UNAIDS’s statistics show that the age range where HIV AIDS is most prevalent is ages 15 to 49. The number of Ghanaian children who have been orphaned because of AIDS has reached 180,000.
Both Acheampong and McWhorter agree that the biggest factor in the spread of HIV AIDS has been a lack of knowledge and understanding.
“Sex education could be missing in this country because education in general is missing in many places. Some of these schools don’t even have books, much less sex ed programs,” McWhorter said.
Acheampong pointed out another problem with the general idea of sex in Ghana. He said it is sometimes too censored and not talked about enough. Therefore, sex education took so long to arrive in classrooms because it simply isn’t something Ghanaians are accustomed to openly talking about.
“We should try as much as possible to demystify sex and make it common knowledge amongst people so that they know exactly what they are getting into before they even decide to try having sex,” Acheampong said.
Acheampong said that the message being carried across needs to be modified. Acheampong said it would be better if the messages were made into videos that could be easy to remember and broadcasted to reach more people.
McWhorter, on the other hand, said that she thought Ghana was doing a good job of being direct about the risks of sex.
“You can be driving down the road and see a huge billboard about condoms and safe sex,” she said. “They’re not afraid to just come right out and say it.”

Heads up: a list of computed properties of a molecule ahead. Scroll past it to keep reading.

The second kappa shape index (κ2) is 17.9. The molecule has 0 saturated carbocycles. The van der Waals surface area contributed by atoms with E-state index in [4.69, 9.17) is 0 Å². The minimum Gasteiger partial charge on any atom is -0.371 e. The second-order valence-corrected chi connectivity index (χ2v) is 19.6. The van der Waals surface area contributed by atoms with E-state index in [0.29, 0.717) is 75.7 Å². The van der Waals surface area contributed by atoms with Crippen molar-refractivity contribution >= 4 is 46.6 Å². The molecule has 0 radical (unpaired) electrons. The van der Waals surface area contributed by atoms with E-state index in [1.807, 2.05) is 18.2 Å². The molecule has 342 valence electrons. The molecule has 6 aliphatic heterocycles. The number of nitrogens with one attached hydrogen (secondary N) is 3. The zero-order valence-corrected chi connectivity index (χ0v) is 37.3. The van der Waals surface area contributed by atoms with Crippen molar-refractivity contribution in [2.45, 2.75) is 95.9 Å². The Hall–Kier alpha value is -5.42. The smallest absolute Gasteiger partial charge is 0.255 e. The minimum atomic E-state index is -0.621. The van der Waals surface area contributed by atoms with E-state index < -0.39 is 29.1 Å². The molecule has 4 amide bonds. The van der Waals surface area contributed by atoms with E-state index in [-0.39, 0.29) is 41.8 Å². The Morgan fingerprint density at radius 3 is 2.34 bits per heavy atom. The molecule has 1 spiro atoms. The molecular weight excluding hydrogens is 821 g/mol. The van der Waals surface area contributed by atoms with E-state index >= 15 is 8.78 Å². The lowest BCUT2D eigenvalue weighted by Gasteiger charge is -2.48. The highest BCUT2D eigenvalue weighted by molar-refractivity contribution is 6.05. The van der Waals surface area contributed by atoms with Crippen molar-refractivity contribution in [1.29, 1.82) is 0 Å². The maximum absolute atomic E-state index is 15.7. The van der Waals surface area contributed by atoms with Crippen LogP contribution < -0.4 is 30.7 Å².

There have also been steps taken nationally to raise awareness of ways to protect oneself against HIV AIDS.
According to GhanaAids.gov, the Ghana Aids Commission has set up an “HIV Vaccine Awareness Day” and called for a scaled up action to find a vaccine for HIV.
“We are working actively and in partnership to combat HIV and AIDS through advocacy, joint planning and monitoring and evaluation of the eventual elimination of this disease.”
The commission plans to get more information about HIV and AIDS out to the people by promoting the benefits of HIV testing and counseling, encouraging community engagement in educational programs, and having ambassadors in the HIV clinics in the greater Accra region.
“Knowing what all can go wrong when you have sex cannot always work,” Acheampong said. “We must also stress abstinence, not only on moral and religious grounds, but also on health grounds.”
Acheampong said that there is no doubt that the government is taking steps to raise awareness about the dangers of unprotected sex, but that this action should have been taken a long time ago.
Acheampong also said that it is not enough to simply tell people the bad things that could happen, but that citizens of Ghana need to be taught that it is safer to abstain or keep sexual relations monogamous.
McWhorter said that she does not think that the Ghanaian government’s decision to put sex and HIV AIDS education into schools is too little too late.
“It’s never too late to try to fix things,” McWhorter said.